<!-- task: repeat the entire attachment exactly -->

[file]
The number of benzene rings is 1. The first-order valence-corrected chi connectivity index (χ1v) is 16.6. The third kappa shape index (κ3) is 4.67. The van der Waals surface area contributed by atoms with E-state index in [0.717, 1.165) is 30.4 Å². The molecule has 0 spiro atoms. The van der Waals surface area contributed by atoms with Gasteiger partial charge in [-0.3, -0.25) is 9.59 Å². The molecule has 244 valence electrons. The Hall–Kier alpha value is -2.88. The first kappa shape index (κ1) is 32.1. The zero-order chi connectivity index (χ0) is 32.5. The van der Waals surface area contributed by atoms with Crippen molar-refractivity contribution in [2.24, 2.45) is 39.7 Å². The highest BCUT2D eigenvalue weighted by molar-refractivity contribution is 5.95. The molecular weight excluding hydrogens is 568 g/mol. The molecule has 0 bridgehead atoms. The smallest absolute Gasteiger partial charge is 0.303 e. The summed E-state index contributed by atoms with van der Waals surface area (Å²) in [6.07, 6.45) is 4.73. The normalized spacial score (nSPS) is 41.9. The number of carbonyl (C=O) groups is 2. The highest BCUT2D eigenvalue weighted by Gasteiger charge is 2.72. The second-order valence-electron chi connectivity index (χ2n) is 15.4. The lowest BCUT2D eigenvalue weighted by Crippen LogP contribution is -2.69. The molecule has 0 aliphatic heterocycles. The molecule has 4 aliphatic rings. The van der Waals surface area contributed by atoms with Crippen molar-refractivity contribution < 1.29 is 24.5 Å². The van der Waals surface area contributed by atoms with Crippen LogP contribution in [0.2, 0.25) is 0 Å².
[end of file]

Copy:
The number of benzene rings is 1. The first-order valence-corrected chi connectivity index (χ1v) is 16.6. The third kappa shape index (κ3) is 4.67. The van der Waals surface area contributed by atoms with E-state index in [0.717, 1.165) is 30.4 Å². The molecule has 0 spiro atoms. The van der Waals surface area contributed by atoms with Gasteiger partial charge in [-0.3, -0.25) is 9.59 Å². The molecule has 244 valence electrons. The Hall–Kier alpha value is -2.88. The first kappa shape index (κ1) is 32.1. The zero-order chi connectivity index (χ0) is 32.5. The van der Waals surface area contributed by atoms with Crippen molar-refractivity contribution in [2.24, 2.45) is 39.7 Å². The highest BCUT2D eigenvalue weighted by molar-refractivity contribution is 5.95. The molecular weight excluding hydrogens is 568 g/mol. The molecule has 0 bridgehead atoms. The smallest absolute Gasteiger partial charge is 0.303 e. The summed E-state index contributed by atoms with van der Waals surface area (Å²) in [6.07, 6.45) is 4.73. The normalized spacial score (nSPS) is 41.9. The number of carbonyl (C=O) groups is 2. The highest BCUT2D eigenvalue weighted by Gasteiger charge is 2.72. The second-order valence-electron chi connectivity index (χ2n) is 15.4. The lowest BCUT2D eigenvalue weighted by Crippen LogP contribution is -2.69. The molecule has 0 aliphatic heterocycles. The molecule has 4 aliphatic rings. The van der Waals surface area contributed by atoms with Crippen molar-refractivity contribution < 1.29 is 24.5 Å². The van der Waals surface area contributed by atoms with Crippen LogP contribution in [0.2, 0.25) is 0 Å².